STATE v. MALONE

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Court of Appeals of North Carolina.

STATE of North Carolina v. Brandon MALONE, Defendant.

No. COA16-1290

Decided: November 07, 2017

Attorney General Joshua H. Stein, by Assistant Attorney General Jess D. Mekeel, for the State. Office of the Appellate Defender, by Assistant Appellate Defender Paul M. Green and Appellate Defender Glenn Gerding, for defendant-appellant.

Brandon Malone (“Defendant”) appeals following a jury verdict convicting him of first-degree murder and assault with a deadly weapon with intent to kill inflicting serious injury. Following the verdicts, the trial court imposed concurrent sentences of life imprisonment without parole for murder and 83 to 112 months imprisonment for assault. On appeal, Defendant contends the trial court erred in allowing eyewitness testimony in violation of the North Carolina Eyewitness Identification Reform Act of 2007 (“EIRA”) and due process of law. After review we find the court erred to the prejudice of Defendant and order a new trial.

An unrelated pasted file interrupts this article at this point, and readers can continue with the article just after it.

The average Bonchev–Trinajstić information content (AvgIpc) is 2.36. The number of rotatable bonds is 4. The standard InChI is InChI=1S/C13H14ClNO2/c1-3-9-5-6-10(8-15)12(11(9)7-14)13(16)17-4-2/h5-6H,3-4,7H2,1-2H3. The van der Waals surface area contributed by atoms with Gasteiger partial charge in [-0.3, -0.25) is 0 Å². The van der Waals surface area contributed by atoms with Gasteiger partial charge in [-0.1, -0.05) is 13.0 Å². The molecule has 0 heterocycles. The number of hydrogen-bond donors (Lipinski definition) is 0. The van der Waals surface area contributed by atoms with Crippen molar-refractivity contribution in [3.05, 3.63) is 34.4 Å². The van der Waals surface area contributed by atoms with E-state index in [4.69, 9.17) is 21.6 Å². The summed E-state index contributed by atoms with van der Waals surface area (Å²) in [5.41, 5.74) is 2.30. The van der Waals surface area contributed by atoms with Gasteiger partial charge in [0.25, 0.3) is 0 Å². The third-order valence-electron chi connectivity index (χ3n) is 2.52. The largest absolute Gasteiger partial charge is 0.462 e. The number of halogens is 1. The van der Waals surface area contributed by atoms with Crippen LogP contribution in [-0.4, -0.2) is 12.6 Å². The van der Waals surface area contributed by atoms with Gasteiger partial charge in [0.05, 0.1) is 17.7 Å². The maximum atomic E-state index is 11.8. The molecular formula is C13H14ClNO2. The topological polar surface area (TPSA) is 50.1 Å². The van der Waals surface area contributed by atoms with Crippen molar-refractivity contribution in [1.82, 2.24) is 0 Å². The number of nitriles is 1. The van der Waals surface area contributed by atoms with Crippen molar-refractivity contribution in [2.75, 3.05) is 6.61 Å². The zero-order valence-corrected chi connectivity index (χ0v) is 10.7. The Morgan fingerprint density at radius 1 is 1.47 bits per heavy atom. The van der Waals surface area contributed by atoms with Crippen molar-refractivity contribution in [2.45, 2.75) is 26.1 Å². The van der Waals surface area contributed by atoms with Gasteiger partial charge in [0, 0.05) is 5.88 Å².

I. Factual and Procedural Background